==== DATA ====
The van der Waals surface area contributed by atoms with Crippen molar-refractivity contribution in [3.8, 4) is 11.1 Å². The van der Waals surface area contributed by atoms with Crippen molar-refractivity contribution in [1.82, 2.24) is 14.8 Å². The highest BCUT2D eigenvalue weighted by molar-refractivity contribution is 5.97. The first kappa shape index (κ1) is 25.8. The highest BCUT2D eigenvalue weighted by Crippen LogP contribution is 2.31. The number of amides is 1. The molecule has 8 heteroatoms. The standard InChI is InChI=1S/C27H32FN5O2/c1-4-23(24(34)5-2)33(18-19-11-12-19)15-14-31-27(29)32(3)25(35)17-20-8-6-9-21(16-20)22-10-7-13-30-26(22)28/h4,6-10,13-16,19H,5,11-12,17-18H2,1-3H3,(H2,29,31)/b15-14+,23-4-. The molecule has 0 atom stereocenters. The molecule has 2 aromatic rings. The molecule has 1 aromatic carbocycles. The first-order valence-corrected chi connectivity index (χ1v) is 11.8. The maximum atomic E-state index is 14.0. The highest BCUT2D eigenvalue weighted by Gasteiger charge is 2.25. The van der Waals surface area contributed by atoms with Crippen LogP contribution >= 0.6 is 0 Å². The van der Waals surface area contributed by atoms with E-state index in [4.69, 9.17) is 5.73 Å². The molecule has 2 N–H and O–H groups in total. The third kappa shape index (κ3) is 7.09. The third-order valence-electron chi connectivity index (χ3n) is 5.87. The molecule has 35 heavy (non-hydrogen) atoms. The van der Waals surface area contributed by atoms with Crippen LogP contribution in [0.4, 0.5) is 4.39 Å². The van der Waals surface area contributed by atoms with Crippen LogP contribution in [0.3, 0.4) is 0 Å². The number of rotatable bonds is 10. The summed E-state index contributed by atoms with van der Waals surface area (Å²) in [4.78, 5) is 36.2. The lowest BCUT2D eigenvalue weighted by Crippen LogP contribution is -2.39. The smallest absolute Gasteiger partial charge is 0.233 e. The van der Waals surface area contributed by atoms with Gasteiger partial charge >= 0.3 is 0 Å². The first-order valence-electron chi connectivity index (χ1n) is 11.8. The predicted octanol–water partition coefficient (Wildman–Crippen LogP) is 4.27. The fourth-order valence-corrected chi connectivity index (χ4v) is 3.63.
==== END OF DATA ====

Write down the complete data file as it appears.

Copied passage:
The van der Waals surface area contributed by atoms with Crippen molar-refractivity contribution in [3.8, 4) is 11.1 Å². The van der Waals surface area contributed by atoms with Crippen molar-refractivity contribution in [1.82, 2.24) is 14.8 Å². The highest BCUT2D eigenvalue weighted by molar-refractivity contribution is 5.97. The first kappa shape index (κ1) is 25.8. The highest BCUT2D eigenvalue weighted by Crippen LogP contribution is 2.31. The number of amides is 1. The molecule has 8 heteroatoms. The standard InChI is InChI=1S/C27H32FN5O2/c1-4-23(24(34)5-2)33(18-19-11-12-19)15-14-31-27(29)32(3)25(35)17-20-8-6-9-21(16-20)22-10-7-13-30-26(22)28/h4,6-10,13-16,19H,5,11-12,17-18H2,1-3H3,(H2,29,31)/b15-14+,23-4-. The molecule has 0 atom stereocenters. The molecule has 2 aromatic rings. The molecule has 1 aromatic carbocycles. The first-order valence-corrected chi connectivity index (χ1v) is 11.8. The maximum atomic E-state index is 14.0. The highest BCUT2D eigenvalue weighted by Gasteiger charge is 2.25. The van der Waals surface area contributed by atoms with Crippen LogP contribution >= 0.6 is 0 Å². The van der Waals surface area contributed by atoms with E-state index in [4.69, 9.17) is 5.73 Å². The molecule has 2 N–H and O–H groups in total. The third kappa shape index (κ3) is 7.09. The third-order valence-electron chi connectivity index (χ3n) is 5.87. The molecule has 35 heavy (non-hydrogen) atoms. The van der Waals surface area contributed by atoms with Crippen LogP contribution in [0.4, 0.5) is 4.39 Å². The van der Waals surface area contributed by atoms with Crippen LogP contribution in [0.3, 0.4) is 0 Å². The number of rotatable bonds is 10. The summed E-state index contributed by atoms with van der Waals surface area (Å²) in [4.78, 5) is 36.2. The lowest BCUT2D eigenvalue weighted by Crippen LogP contribution is -2.39. The smallest absolute Gasteiger partial charge is 0.233 e. The van der Waals surface area contributed by atoms with Gasteiger partial charge >= 0.3 is 0 Å². The first-order valence-electron chi connectivity index (χ1n) is 11.8. The predicted octanol–water partition coefficient (Wildman–Crippen LogP) is 4.27. The fourth-order valence-corrected chi connectivity index (χ4v) is 3.63.